In the wake of Kiev protester deaths, Crimea’s occupation, and claimed cyber attacks on the Ukrainian telecommunications systems, the battlefronts in the Russia/Ukraine crisis have taken shape.
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Of particular note, Russia has already exerted a measure of control over Ukrainian telecommunication systems. This control is derived from a mix of direct access to equipment and intimate knowledge of Ukrainian lawful intercept systems which are modeled after Russian FSB SORM systems.
What is SORM?
Russia’s SORM (Система Оперативно-Розыскных Мероприятий, literally “System for Operative Investigative Activities”) is a lawful intercept system operated by the Federal Security Service (or FSB – the Russian successor to the KGB).
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SORM came to light recently during the Sochi Olympic Games where reports claimed that “all communications” were monitored. SORM differs from the US lawful intercept system, as once the FSB receives approval for access to a target’s communications they are able to unilaterally tap into the system without provider awareness.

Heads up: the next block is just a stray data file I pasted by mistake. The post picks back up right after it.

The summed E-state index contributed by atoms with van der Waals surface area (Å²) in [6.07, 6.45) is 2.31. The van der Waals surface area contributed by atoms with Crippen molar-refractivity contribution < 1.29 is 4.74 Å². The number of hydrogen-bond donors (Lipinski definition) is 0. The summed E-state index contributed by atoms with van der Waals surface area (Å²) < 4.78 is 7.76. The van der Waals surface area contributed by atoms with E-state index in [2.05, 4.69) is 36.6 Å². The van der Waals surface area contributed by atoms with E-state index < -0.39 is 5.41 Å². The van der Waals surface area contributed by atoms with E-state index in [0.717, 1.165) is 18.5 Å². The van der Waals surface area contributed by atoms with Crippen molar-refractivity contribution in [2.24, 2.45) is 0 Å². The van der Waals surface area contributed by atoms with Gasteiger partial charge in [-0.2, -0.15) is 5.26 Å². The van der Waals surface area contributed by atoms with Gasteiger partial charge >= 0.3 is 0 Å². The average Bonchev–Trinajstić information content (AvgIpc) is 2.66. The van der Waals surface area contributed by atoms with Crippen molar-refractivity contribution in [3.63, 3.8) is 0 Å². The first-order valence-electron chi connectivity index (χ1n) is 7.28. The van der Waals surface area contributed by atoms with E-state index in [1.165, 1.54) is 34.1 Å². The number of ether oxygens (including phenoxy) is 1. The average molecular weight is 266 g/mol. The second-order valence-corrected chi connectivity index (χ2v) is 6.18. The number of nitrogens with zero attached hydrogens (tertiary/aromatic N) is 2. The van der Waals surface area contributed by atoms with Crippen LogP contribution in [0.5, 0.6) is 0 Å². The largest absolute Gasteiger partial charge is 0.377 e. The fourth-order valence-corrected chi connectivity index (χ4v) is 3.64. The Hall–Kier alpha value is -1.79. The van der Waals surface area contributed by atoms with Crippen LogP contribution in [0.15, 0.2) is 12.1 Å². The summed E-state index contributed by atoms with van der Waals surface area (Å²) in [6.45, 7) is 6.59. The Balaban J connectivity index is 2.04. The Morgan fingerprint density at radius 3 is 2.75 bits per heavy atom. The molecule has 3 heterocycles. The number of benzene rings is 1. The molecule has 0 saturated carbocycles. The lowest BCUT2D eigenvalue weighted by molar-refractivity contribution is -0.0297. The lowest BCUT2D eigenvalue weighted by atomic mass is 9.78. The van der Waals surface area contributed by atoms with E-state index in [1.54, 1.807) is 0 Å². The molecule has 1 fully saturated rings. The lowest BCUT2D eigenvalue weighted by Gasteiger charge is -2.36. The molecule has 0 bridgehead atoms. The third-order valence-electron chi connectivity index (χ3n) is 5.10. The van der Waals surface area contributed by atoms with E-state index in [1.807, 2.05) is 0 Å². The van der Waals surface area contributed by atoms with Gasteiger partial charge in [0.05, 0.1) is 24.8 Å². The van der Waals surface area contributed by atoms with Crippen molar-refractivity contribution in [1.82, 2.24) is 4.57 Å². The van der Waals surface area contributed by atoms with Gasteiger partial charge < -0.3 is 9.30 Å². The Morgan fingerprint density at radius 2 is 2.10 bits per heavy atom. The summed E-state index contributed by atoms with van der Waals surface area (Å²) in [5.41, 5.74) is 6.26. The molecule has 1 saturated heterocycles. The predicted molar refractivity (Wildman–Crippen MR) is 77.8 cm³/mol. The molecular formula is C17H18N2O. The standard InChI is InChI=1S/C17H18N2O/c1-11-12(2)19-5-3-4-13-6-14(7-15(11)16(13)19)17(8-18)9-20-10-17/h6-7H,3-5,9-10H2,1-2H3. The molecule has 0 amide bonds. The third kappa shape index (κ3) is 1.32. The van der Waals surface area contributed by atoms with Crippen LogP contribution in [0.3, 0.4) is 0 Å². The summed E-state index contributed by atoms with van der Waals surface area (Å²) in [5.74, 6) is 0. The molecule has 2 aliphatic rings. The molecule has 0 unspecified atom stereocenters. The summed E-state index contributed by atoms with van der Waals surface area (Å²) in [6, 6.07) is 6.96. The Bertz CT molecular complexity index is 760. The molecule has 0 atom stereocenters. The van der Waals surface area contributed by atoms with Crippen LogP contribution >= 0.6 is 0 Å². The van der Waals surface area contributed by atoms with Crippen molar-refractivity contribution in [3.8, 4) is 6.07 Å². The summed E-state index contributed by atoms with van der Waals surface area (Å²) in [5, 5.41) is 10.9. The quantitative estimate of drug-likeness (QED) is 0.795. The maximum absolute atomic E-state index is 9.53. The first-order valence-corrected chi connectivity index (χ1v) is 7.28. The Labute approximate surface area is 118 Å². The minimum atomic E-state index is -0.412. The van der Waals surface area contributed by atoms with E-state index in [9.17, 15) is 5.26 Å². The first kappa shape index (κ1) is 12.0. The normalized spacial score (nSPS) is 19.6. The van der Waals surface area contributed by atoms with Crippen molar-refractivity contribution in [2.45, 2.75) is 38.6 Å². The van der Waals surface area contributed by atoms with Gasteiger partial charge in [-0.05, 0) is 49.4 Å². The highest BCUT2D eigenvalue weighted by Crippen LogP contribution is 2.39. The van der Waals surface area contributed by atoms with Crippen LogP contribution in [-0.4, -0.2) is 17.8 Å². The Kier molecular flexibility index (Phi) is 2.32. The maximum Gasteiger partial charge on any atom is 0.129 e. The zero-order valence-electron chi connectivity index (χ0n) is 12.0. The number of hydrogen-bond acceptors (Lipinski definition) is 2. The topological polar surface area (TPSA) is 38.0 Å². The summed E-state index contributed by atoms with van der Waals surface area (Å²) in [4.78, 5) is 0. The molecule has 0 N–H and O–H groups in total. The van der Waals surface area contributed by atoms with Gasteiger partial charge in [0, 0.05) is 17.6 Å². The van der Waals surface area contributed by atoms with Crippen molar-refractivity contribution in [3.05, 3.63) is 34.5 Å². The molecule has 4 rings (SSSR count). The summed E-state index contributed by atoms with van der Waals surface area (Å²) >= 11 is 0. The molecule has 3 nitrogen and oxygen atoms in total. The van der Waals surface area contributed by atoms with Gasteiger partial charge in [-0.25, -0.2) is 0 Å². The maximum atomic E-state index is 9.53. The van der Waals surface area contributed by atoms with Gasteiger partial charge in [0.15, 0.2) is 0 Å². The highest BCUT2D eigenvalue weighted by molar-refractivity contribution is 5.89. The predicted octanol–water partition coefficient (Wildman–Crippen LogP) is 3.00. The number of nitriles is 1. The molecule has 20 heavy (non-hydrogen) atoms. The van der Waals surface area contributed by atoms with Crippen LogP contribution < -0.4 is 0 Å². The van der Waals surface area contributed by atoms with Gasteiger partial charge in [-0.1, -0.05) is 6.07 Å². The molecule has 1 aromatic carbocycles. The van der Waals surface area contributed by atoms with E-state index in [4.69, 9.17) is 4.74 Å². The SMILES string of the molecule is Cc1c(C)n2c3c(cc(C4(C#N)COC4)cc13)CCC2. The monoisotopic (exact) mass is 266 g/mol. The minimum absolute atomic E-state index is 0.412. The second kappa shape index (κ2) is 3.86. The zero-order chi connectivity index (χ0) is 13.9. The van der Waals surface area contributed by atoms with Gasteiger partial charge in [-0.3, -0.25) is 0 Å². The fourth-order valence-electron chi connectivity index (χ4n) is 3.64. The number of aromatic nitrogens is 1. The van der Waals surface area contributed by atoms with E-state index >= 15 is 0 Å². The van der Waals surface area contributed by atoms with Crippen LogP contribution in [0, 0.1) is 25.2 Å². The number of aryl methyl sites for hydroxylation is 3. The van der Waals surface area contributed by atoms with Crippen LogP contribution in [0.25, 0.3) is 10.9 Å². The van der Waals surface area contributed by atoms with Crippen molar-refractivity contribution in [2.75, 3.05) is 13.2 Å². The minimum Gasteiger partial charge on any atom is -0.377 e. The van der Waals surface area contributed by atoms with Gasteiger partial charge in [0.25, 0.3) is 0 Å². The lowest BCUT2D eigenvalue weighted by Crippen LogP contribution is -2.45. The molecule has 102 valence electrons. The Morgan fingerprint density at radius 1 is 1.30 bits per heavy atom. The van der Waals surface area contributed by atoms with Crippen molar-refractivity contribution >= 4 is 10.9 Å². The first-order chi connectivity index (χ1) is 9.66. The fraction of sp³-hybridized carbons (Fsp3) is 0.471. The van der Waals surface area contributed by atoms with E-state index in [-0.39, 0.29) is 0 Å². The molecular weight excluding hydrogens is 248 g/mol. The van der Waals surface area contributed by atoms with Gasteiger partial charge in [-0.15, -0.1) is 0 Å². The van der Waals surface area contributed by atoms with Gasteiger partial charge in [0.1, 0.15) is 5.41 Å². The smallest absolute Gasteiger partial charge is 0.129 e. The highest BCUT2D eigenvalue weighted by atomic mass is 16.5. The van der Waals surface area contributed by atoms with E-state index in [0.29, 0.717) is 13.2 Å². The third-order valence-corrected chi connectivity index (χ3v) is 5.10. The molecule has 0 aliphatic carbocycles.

Further, SORM is also lawfully used to target opposition parties within Russia. According to the World Policy Institute, on November 12, 2012, Russia’s Supreme Court upheld the right of authorities to eavesdrop on the opposition.
- SORM-1 intercepts telephone traffic (including both landline (analog) and mobile networks).
- SORM-2 targets internet traffic (including VoIP calls).
- SORM-3 has the ability to target all forms of communication providing long-term storage of all information and data on subscribers, including actual recordings and locations.
Former Soviet States (Kazakhstan, Belarus, Uzbekistan and Ukraine) have installed SORM-standard equipment. According to research by Wired Magazine, Ukraine’s SORM is more advanced as the SBU (Ukraine’s Security Service) has the ability to interrupt a target’s communications.
In April 2011, Iskratel – which provides Ukraine’s sole telephone company Ukrtelekom with broadband equipment – announced its SORM device was tested successfully under the new requirements and had been approved by the SBU.
Analyzing SORM manufacturers within Recorded Future identified equipment suppliers including Juniper Networks (US), Cisco Systems (US), Huawei (China) and Alcatel-Lucent (France).
With local Ukrainian media sources reporting Ukrtelekom outages, it is unclear what reach Russia has into the Ukraine due to its use of the SORM standard.
While multiple additional pieces of information are necessary to definitively conclude Russia has a backdoor into the Ukrainian telecom system, it is clear the telecom equipment and layout are quite familiar to Russian military and intelligence officials operating in the cyber arena.